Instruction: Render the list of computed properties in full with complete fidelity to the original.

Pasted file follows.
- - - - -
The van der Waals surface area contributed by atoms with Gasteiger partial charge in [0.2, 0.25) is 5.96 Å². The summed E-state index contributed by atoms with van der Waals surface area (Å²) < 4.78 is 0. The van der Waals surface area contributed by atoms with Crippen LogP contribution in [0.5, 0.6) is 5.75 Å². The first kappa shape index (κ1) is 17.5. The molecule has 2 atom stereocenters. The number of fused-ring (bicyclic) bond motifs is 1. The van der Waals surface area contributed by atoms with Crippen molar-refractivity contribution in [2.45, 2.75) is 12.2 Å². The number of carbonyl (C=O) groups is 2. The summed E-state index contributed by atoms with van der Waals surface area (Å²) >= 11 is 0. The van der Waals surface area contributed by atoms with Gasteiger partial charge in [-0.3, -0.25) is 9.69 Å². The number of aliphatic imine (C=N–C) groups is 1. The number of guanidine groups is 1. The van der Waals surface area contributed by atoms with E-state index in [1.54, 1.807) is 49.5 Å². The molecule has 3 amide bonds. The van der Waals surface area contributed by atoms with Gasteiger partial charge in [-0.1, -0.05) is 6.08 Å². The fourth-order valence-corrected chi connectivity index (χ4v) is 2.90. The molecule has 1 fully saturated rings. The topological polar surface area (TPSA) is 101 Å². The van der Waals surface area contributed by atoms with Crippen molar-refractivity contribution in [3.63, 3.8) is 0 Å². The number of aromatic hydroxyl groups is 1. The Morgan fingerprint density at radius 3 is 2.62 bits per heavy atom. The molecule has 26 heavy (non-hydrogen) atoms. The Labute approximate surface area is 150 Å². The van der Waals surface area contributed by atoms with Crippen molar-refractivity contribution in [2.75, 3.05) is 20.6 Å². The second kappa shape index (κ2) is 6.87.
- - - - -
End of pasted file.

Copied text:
The van der Waals surface area contributed by atoms with Gasteiger partial charge in [0.2, 0.25) is 5.96 Å². The summed E-state index contributed by atoms with van der Waals surface area (Å²) < 4.78 is 0. The van der Waals surface area contributed by atoms with Crippen LogP contribution in [0.5, 0.6) is 5.75 Å². The first kappa shape index (κ1) is 17.5. The molecule has 2 atom stereocenters. The number of fused-ring (bicyclic) bond motifs is 1. The van der Waals surface area contributed by atoms with Crippen molar-refractivity contribution in [2.45, 2.75) is 12.2 Å². The number of carbonyl (C=O) groups is 2. The summed E-state index contributed by atoms with van der Waals surface area (Å²) >= 11 is 0. The van der Waals surface area contributed by atoms with Gasteiger partial charge in [-0.3, -0.25) is 9.69 Å². The number of aliphatic imine (C=N–C) groups is 1. The number of guanidine groups is 1. The van der Waals surface area contributed by atoms with E-state index in [1.54, 1.807) is 49.5 Å². The molecule has 3 amide bonds. The van der Waals surface area contributed by atoms with Gasteiger partial charge in [-0.1, -0.05) is 6.08 Å². The fourth-order valence-corrected chi connectivity index (χ4v) is 2.90. The molecule has 1 fully saturated rings. The topological polar surface area (TPSA) is 101 Å². The van der Waals surface area contributed by atoms with Crippen molar-refractivity contribution in [3.63, 3.8) is 0 Å². The number of aromatic hydroxyl groups is 1. The Morgan fingerprint density at radius 3 is 2.62 bits per heavy atom. The molecule has 26 heavy (non-hydrogen) atoms. The Labute approximate surface area is 150 Å². The van der Waals surface area contributed by atoms with Crippen molar-refractivity contribution in [2.75, 3.05) is 20.6 Å². The second kappa shape index (κ2) is 6.87.